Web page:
Pastor Joe Bowman stepped up to help his community during the pandemic, and is now taking on a new role serving local college students.
Bowman, 45, is the Mirror’s Hometown Hero for the month of October and the newest member of the Highline College Board of Trustees, appointed by Gov. Jay Inslee earlier this month.
“I love Highline College, I love what they’ve done over the years. The diversity is so great … and I have a deep passion for education,” Bowman said.
His academic advocacy is centered around the Federal Way Public Schools district, Bowman said. When word of an opening on the college’s board got around to Bowman, he decided to apply because of his commitment to local students.
“Federal Way Public Schools has been our deepest impact and our most valued partner as a church, and then for me personally,” he said. Bowman and his wife of 23 years, Pam, have four children between ages 7 and 13.
He is the son of two educators: his father was a professor at Western Washington University and his mother was a special education teacher and school principal. Bowman’s grandparents were also principals.
“Education is very, very deeply rooted in our family line, and especially people that are disenfranchised receiving education,” Bowman said. “Many of them put themselves in a position to teach in schools that were not of high esteem, or students weren’t doing well with testing.”
Approximately 21% of Highline College students live in Federal Way with many of them are streaming in from Federal Way Public Schools. Knowing this, Bowman asked himself: who is going to serve these kids after they leave the Federal Way district?
“I wanted to be that arm and that pulse to them in their development and their education because I dream of livable wage jobs being offered in our city, and people need education in order to obtain that.”
He fills the position of former trustee Bob Roegner, who served 10 years on the board.
Bowman’s goals as a Highline College trustee are to learn and grow in this role, but to increase visibility for the Highline College Foundation so that it may provide more scholarships to students, he said.
He is also interested in integrating the college’s athletic program with at-risk youth in surrounding communities.
“Highline is the industry leader at recognizing the diverse ethnic, gender, lifestyle, social and religious differences of the community, and creating an inclusive environment based on respect and trust to forge ahead, united,” Bowman said.
Bowman’s education roots also feed into his communication style as a pastor of Integrity Life Church in Federal Way.
Bowman’s grandmother planted a church in Federal Way about 35 years ago, and while she impacted many members of the community, the church never quite took off, he said. Bowman said he saw firsthand the effort and dedication she poured into sharing her faith.
Years later and two courses into his MBA, Bowman decided to change directions to earn his master’s degree in theology studies.
“It really is that whole idea: the proverbial cause of the call to chart that path for education,” he said.
He served eight years at a church in Tacoma’s Hilltop area, then planted Integrity Life in 2008 in the southernmost part of Federal Way. It was a calling from deep within, Bowman recalled, and of all the uncertainties in life, planting their church in Federal Way was a certainty.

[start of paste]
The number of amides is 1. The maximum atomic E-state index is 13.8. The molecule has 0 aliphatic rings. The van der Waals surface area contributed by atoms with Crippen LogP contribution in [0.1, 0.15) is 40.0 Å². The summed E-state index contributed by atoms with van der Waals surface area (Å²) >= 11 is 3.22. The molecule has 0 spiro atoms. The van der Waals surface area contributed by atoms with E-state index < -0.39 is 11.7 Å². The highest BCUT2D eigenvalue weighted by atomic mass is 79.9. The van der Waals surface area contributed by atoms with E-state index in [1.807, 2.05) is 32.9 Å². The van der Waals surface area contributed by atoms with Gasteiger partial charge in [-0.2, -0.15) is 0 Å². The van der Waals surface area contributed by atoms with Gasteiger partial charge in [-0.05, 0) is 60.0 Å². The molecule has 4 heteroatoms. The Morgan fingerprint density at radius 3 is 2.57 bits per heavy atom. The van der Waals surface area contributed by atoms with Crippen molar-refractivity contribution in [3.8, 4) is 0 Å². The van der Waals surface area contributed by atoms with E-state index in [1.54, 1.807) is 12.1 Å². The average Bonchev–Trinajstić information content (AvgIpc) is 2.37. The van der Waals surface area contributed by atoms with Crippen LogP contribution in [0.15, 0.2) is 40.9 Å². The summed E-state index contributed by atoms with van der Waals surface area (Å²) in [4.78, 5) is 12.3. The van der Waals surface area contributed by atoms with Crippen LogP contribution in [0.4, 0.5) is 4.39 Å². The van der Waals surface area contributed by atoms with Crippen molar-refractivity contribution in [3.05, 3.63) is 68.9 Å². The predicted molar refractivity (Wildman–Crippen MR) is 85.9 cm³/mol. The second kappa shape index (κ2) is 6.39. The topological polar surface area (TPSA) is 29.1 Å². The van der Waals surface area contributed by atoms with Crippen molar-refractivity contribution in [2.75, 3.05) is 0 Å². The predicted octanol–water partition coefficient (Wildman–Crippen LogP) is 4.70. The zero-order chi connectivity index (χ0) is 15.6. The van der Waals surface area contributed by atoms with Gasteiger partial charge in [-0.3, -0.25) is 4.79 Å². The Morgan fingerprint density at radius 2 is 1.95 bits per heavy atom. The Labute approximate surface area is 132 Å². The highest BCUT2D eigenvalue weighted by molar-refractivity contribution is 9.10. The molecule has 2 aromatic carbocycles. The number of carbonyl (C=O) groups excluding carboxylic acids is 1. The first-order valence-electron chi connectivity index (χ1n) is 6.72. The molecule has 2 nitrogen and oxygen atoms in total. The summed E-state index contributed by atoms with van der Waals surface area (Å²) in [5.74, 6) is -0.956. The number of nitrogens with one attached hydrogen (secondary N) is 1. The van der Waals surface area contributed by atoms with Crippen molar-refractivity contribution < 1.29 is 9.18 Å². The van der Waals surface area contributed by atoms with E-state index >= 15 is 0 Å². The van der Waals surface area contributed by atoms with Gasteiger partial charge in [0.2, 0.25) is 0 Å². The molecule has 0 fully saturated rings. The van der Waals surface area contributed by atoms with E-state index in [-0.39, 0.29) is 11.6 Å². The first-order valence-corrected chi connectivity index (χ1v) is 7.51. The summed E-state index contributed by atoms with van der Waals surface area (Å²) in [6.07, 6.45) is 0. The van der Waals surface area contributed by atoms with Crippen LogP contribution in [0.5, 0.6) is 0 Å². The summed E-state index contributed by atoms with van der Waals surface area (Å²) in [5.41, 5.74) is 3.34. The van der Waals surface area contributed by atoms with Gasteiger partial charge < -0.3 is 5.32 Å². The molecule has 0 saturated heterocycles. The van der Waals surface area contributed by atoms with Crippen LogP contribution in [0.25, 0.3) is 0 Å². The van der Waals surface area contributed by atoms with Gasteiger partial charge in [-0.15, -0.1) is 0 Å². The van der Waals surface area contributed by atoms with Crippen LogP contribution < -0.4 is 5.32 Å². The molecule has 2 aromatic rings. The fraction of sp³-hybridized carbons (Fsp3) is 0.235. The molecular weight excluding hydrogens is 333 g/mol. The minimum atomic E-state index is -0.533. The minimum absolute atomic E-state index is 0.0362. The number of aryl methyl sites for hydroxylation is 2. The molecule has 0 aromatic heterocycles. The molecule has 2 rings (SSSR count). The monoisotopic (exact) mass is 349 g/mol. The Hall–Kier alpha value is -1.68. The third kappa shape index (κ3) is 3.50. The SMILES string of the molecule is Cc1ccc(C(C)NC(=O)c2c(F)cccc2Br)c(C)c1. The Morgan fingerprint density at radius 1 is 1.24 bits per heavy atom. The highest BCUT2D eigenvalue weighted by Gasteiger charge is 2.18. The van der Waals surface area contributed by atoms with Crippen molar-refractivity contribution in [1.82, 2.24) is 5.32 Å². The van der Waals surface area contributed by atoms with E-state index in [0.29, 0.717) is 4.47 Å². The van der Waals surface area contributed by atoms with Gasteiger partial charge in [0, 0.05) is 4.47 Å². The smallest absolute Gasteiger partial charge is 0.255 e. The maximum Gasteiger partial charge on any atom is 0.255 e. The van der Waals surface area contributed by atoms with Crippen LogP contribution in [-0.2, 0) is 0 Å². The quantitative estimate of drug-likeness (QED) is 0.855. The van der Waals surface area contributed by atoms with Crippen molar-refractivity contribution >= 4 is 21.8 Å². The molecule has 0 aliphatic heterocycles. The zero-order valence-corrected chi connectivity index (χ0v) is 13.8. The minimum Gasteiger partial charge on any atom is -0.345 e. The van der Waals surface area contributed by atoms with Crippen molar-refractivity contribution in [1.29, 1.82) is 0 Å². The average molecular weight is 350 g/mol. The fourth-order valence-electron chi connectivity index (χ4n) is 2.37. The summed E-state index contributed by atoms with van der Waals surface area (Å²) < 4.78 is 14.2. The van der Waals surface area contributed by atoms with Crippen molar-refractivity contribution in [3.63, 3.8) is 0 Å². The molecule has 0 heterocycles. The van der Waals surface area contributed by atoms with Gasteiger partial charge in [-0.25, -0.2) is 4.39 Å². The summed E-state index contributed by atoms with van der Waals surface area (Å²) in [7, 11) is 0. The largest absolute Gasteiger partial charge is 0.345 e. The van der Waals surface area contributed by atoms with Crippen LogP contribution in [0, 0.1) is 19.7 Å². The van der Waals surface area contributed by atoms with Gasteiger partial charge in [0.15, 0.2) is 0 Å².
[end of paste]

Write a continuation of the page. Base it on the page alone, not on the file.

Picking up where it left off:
His work is deeply woven into the community. Bowman served five years as president of City Vision (now named Federal Way Community Connections). He also has served on the Integrity Life Church board and the boards of Federal Way Community Gardens, Pastors for a Better Federal Way, and the “Chief’s Call” citizens police advisory board.
He also has ties assisting the initial response of the Federal Way Day Center for homeless individuals, as a support writer for the equity policy of Federal Way Public Schools, and holding onto the title as the unofficial pastor of the Federal Way Farmers Market, he said.
“I love the 96,000 people in this little 22-mile city,” said Bowman, who lives, works and raises his family in Federal Way. “It means everything to me to be able to declare my faith in public settings without judgment … it’s a blessing.”
In early spring, Integrity Life Church recognized widespread food insecurity in the city, and after partnering with the school district’s meal program, the church adopted three local apartment complexes to support and feed.
His church has fed more than 4,500 people by providing meals throughout the pandemic.
Integrity Life has continued their efforts through the summer, serving thousands of people that are often lost in the shuffle due to their location, he said.
“We are so ecstatic about that,” he said. “People of all races and cultures and creeds, we’ve been able to help. It’s been a blessing.”
Long days dedicated to community turn into long months, but the work is never done in vain.
“I’m totally blown off my feet by this [Hometown Hero award] … I never have done anything to be recognized or seen,” he said. “All the work that we’ve done in the community is to advance it and make it better. I’ll say this is like a water bottle during a marathon.”
Integrity Life Church provides meals to those in need from 2-5 p.m. every Thursday at 37603 28th Ave. S. in Federal Way. For more information, to donate or to tune into a virtual service, visit integrity4life.org.